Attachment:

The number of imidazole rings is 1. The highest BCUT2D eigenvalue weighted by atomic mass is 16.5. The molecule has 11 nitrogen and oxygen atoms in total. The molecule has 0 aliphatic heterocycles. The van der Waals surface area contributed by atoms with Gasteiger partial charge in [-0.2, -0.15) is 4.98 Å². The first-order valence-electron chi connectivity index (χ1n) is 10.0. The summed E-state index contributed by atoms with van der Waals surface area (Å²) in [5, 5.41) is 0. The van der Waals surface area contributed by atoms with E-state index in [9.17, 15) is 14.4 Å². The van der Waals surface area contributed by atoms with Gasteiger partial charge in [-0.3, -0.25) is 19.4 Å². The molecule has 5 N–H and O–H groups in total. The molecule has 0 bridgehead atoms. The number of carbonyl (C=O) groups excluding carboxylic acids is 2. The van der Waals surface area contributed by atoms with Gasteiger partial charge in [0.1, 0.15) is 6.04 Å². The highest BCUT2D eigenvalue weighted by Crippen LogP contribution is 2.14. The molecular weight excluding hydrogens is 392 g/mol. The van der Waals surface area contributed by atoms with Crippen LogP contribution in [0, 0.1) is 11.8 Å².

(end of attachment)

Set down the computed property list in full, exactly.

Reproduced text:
The number of imidazole rings is 1. The highest BCUT2D eigenvalue weighted by atomic mass is 16.5. The molecule has 11 nitrogen and oxygen atoms in total. The molecule has 0 aliphatic heterocycles. The van der Waals surface area contributed by atoms with Gasteiger partial charge in [-0.2, -0.15) is 4.98 Å². The first-order valence-electron chi connectivity index (χ1n) is 10.0. The summed E-state index contributed by atoms with van der Waals surface area (Å²) in [5, 5.41) is 0. The van der Waals surface area contributed by atoms with E-state index in [9.17, 15) is 14.4 Å². The van der Waals surface area contributed by atoms with Gasteiger partial charge in [-0.3, -0.25) is 19.4 Å². The molecule has 5 N–H and O–H groups in total. The molecule has 0 bridgehead atoms. The number of carbonyl (C=O) groups excluding carboxylic acids is 2. The van der Waals surface area contributed by atoms with Gasteiger partial charge in [0.1, 0.15) is 6.04 Å². The highest BCUT2D eigenvalue weighted by Crippen LogP contribution is 2.14. The molecular weight excluding hydrogens is 392 g/mol. The van der Waals surface area contributed by atoms with Crippen LogP contribution in [0, 0.1) is 11.8 Å².